From the Detroit Free Press: “On Wednesday, Republican majorities in both chambers approved a bill that would allow faith-based adoption agencies — including those who take taxpayer dollars to place children who are in the state’s custody — to discriminate in the practice of their work. They can deny services to families that violate the agency’s religious beliefs, including unmarried couples, same-sex couples and those who hold different religious beliefs.

The legislation is a craven attempt to cloak discrimination in faith, and it leaves the best interests of the 13,000 children in the state’s care — entirely out of the equation.”

So once again, just like in Indiana last spring, the Michigan legislature has legalized discrimination, telling anyone, like an adoption agency, that they don’t have to let gay couples adopt.

This is disgusting, and as has been discussed before, oh so stupid; committed gay couples are just as likely, if not more likely (thanks to the fact that it’s infinitely more difficult for them to adopt) to be good parents for those kids who need homes.

I really think that, 25 years from now, this idiotic thinking is going to look so bizarre to people, that simply because of a couple’s sexual preference, they weren’t allowed to be parents.

And hiding behind “religious reasons” is just oh so cowardly.

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**Finally today, my friend Amanda pointed me to this pretty hilarious post on the ScaryMommy.com blog, highlighting the work of Martin Bruckner. He’s a Dad who runs a Tumblr called “Spaghetti Toes” (the name comes from overhearing his wife say to his daughter, “Please don’t put spaghetti between your toes” at the dinner table,” something I’m sure I’ll say at some point in the next year or two to our son), and what he does is take utterances by parents to little kids, or vice versa, and makes art out of them.

The one above might be my favorite, but I love this one too:

Scarymommy.tiredandoutofgasCheck out more at Bruckner’s Etsy.com site here.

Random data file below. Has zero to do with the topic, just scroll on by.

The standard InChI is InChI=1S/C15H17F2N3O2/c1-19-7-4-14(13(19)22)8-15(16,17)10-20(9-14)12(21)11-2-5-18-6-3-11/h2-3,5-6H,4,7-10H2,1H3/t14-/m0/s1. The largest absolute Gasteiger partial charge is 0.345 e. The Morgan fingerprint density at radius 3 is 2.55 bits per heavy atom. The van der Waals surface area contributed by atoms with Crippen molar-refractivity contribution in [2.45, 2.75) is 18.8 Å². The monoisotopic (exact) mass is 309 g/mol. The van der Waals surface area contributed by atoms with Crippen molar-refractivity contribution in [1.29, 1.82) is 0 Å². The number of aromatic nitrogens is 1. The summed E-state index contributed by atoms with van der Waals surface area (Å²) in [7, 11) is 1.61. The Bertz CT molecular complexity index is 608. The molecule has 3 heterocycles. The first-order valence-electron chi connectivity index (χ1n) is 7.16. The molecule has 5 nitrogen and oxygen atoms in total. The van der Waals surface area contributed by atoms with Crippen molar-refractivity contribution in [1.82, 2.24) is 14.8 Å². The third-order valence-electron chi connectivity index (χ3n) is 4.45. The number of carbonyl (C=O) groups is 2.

A weekend in Philly and a return to my alma mater was wonderful. And quickie thoughts on a huge sports weekend

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Lots of people romanticize their college years, mythologizing them beyond all actual truth because their memories (often drug-affected) get worse over the years, or because in college, everything seems possible.

I’m one of those people who had an incredibly wonderful college experience; as I’ve written about on here before, attending the University of Delaware (above) was the best decision I made in my life, professionally and personally.

It was the launching pad for so many wonderful things, and the best part of it was The Review, the completely student-run newspaper where I spent the better part of three years learning, screwing up, getting better, having an insane amount of fun and losing an insane amount of sleep while learning to be a journalist.

So when word got out a few months back that the paper was in financial trouble, many of us alumni, who used The Review as a springboard to fantastic and successful journalism careers, started raising money, spreading the word, and doing what we could.

Saturday night there was a fundraising dinner for newspaper alumni at UD, and I was thrilled to be there. We didn’t get as many old scribes as I would’ve hoped, but the atmosphere was terrific, and it was great seeing how many care. In talking to the current editors, it turns out that the fundraising has made a difference, and the paper is in better financial shape than it had been (Truth be told, all independent college papers seem to be struggling; ad dollars are down, and kids just don’t read their school paper anymore.)

It was great to be back. UD will always hold a place in my heart.

Some other thoughts from a fun weekend, where the family and I stayed in Philadelphia and I drove down to UD on Saturday:

— The cheesesteaks in Philly are all people talk about and rightfully so, I had two this weekend and they’re awesome. But for my money, the best gastronomical delight in the city are the hand-rolled cannolis from Termini Bros., three of which came home with us in the car (I won’t tell you how many made it all the way back to NYC). I mean, they are sinfully good.

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— Went to the Franklin Institute Saturday morning; what a wonderful museum. Saw a fabulous exhibit by Nathan Sawaya, a guy who builds incredible sculptures painting re-creations (like the one above of Edward Munch’s “The Scream” using only LEGO. Blew my mind. Check it out if you’re in Philly the next few months.

— Stayed in a lovely Center City hotel in Philly, except for the 12:15 a.m. Saturday night fire alarm going off, followed by five consecutive obscenely loud announcements telling us an emergency had been reported, please stand by, followed five minutes later by five more obscenely loud announcements piped into our room as well, telling us the fire dept. said all was clear, we can relax.

Shockingly, all that woke our 9-month-old.

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**Finally today, there was so much great stuff in sports this past weekend that I could write several hundred words about each one. But neither you nor I have time for all that, so some quick-hit thoughts on a sports-gasm that lasted for two days: